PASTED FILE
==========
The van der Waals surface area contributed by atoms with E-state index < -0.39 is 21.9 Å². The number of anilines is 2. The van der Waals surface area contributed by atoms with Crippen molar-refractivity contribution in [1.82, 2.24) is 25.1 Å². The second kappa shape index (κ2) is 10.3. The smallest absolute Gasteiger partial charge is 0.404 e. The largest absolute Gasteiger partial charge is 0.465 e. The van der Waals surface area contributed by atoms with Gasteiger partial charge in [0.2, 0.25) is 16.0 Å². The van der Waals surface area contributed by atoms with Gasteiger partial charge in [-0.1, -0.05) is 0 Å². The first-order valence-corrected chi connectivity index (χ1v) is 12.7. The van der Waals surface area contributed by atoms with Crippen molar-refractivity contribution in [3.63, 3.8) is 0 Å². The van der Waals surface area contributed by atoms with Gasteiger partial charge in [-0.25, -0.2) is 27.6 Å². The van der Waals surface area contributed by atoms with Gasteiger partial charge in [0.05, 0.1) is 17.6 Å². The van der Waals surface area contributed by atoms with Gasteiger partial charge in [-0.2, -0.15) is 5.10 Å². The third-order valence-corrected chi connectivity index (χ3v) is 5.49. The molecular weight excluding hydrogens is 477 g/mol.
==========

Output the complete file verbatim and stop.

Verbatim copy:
The van der Waals surface area contributed by atoms with E-state index < -0.39 is 21.9 Å². The number of anilines is 2. The van der Waals surface area contributed by atoms with Crippen molar-refractivity contribution in [1.82, 2.24) is 25.1 Å². The second kappa shape index (κ2) is 10.3. The smallest absolute Gasteiger partial charge is 0.404 e. The largest absolute Gasteiger partial charge is 0.465 e. The van der Waals surface area contributed by atoms with Gasteiger partial charge in [0.2, 0.25) is 16.0 Å². The van der Waals surface area contributed by atoms with Gasteiger partial charge in [-0.1, -0.05) is 0 Å². The first-order valence-corrected chi connectivity index (χ1v) is 12.7. The van der Waals surface area contributed by atoms with Crippen molar-refractivity contribution in [3.63, 3.8) is 0 Å². The van der Waals surface area contributed by atoms with Gasteiger partial charge in [-0.25, -0.2) is 27.6 Å². The van der Waals surface area contributed by atoms with Gasteiger partial charge in [0.05, 0.1) is 17.6 Å². The van der Waals surface area contributed by atoms with Gasteiger partial charge in [-0.2, -0.15) is 5.10 Å². The third-order valence-corrected chi connectivity index (χ3v) is 5.49. The molecular weight excluding hydrogens is 477 g/mol.